I read this week a letter which a wheat grower wrote to one of Australia's newspapers, in which he complained about the very significant subsidy that wheat growers were providing for the Australian public. The wheat grower accepts the position that in the past payments have been made both ways: The wheat grower has made payments to the Australian wheat consumer and, equally, the Australian wheat consumer has made payments to the wheat growers. It is unfortunate that other people in the community do not realise that there is this 2-way deal as far as the producers of agricultural products are concerned. Wheat stabilisation is one of the most significant areas. For example, the home consumption price is about 70c per bushel less than the current world wheat price. In other words, a very significant subsidy is provided by the Australian wheat grower to the Australian consum'er on every one of the 70-odd million bushels of wheat sold on the domestic market. In return, the Australian wheat grower expects that there should be a reasonable understanding of the necessity for some long term stability in his income. Tragically, the Bill which we have before us provides that stability for only one year, and it is that aspect as much as anything which concerns the Australian wheat growers. We in the Australian Country Party, together with our Liberal colleagues, are concerned about that aspect of the Bill.

The Government generally has ruthlessly penalised the rural sector. It has taxed the rural sector inordinately. It has reduced the confidence of farmers to expand. It has withdrawn government incentives and played with commercial negotiations made on behalf of the industry. The legislation now before the House is, of course, only a one-year extension of the previous legislation, and that gives nobody any confidence as to what the future might hold. The wheat legislation had its genesis when government got together with the industry in an effort to iron out the very savage fluctuations in prices that growers suffer from year to year, considering the variation in world market conditions and our dependence on those world markets. By the operation of the scheme, stability has been given to the industry, and I pay full tribute to Mr Pollard, a former Labor Minister who introduced the scheme. It is unfortunate that the present Minister for Primary Industry does not know as much about the industry as did Mr Pollard.

Basically, the legislation contains elements which are quite commendable and it is because, in the balance, there is in the legislation so much that is good for the industry that we on our side of politics have provided over the last 23 years successive new 5-year extensions of the wheat stabilisiation scheme. We have changed the elements relating to the percentage of the crop that is sold abroad at a guaranteed price. We have provided variations in the price of wheat sold for home consumption, and we have provided variations in the export price of wheat. We have done that taking into account the advocacy of the industry and the interests of the Australian consumer. The legislation which we are now discussing just has not done that. It is only a mark-time piece of legislation. As I explained previously, it is most unfortunate that the Minister for Primary Industry was not as sufficiently au fait with the problems facing the industry as would be the Minister for Northern Development (Dr Patterson) who is now at the table. Having been spokesman for the then Opposition on primary industry matters, he knows something of the problems facing the wheat industry. The present Minister for Primary Industry (Senator Wriedt) does not know of these problems. Consequently, the Bill before us reflects his inability to cope with the sort of long term guarantees of security that the wheat farmer needs. It is that absence of long term security that I regard as the most regrettable feature of this present legislation.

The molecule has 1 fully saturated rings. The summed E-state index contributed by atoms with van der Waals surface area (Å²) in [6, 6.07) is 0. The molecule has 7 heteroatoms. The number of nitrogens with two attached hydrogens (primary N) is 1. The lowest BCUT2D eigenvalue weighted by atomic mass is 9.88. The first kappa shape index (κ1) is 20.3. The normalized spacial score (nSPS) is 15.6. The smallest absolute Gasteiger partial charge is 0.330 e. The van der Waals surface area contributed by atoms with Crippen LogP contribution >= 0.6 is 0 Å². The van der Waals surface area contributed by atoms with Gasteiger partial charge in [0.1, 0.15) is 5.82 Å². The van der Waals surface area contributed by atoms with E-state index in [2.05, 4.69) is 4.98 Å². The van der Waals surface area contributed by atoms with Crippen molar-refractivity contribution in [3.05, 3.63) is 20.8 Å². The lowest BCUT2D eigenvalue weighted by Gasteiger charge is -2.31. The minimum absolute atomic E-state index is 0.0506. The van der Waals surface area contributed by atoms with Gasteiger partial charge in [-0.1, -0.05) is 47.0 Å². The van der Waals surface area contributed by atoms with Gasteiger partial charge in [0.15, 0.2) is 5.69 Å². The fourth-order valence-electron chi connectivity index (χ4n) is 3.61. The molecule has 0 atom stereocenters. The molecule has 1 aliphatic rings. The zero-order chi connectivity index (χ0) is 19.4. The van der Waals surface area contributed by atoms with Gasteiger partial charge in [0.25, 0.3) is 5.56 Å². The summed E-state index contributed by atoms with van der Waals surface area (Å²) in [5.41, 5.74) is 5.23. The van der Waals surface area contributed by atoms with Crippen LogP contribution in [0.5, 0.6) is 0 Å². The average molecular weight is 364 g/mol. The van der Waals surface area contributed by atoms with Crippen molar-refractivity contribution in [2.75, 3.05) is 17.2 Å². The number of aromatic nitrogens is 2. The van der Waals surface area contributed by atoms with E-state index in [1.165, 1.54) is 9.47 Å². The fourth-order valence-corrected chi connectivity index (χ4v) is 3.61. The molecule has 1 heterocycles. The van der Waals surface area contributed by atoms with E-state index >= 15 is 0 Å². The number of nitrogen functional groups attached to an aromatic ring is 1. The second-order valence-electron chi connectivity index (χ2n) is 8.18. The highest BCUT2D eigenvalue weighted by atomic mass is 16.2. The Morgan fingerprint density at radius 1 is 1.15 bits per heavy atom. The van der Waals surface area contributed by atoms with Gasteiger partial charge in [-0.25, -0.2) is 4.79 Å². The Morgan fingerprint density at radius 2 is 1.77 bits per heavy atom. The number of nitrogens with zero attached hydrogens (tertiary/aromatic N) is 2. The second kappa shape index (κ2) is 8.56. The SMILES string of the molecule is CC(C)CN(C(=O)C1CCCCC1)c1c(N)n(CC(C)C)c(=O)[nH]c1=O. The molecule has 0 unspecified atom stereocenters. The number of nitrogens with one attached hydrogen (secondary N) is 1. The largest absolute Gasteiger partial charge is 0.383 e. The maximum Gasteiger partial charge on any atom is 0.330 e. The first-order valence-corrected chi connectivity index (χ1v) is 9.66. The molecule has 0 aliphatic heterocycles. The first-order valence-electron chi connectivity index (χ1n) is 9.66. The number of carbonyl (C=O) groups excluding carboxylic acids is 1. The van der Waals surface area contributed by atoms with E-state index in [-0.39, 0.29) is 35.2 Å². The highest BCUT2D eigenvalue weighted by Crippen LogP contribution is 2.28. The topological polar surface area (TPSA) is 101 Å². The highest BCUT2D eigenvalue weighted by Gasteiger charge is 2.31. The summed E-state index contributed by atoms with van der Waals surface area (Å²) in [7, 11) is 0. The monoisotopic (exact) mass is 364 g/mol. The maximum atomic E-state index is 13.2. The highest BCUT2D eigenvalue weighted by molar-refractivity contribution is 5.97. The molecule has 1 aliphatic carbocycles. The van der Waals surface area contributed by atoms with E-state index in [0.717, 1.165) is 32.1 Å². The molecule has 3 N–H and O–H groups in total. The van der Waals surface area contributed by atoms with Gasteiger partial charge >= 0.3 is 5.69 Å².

Previously I referred to the problems that we have encountered in the general intervention by the Labor Party in wheat contracts. The Minister for Overseas Trade claims that it was his intervention alone which resulted in the 3-year wheat contract with China. Certainly successive negotiations have been conducted by the Australian Wheat Board, representing the wheat industry as a whole, and some of those negotiations having been more successful than others. One of the elements that has to be taken into account, however, is the price that has been paid for and the availability of Australian wheat. At the moment wheat is in short demand throughout the world and anybody who thinks that the sale to China was negotiated in a market where the Chinese were other than willing buyers knows nothing of world market conditions.

Mr James - That is unfair.

Mr SINCLAIR - It is not unfair. Indeed it reflects exactly the circumstances in the sale of wheat throughout the world. China wants to buy our wheat, as indeed do so many other countries. If one looks at the demand for wheat, both for human consumption and for stock feed purposes, one will see that there has never been a time when world grain stocks have been lower and when there has been a higher price available in all world markets to meet the very real demand for grain in response to this overall world shortage. It is in that climate that the Minister for Overseas Trade decided to intervene in what was a strictly commercial negotiation. As a result he came back to Australia and said: 'Here am I, the saviour of the wheat industry.' That is utter nonsense. The Minister for Overseas Trade came into the deal, as did the Minister for Northern Development as far as sugar was concerned, after the industry concerned had already 'been involved in negotiations. The sugar industry had negotiations with Japan. It had negotiations with China. There were sales to China before the Labor Government came to office.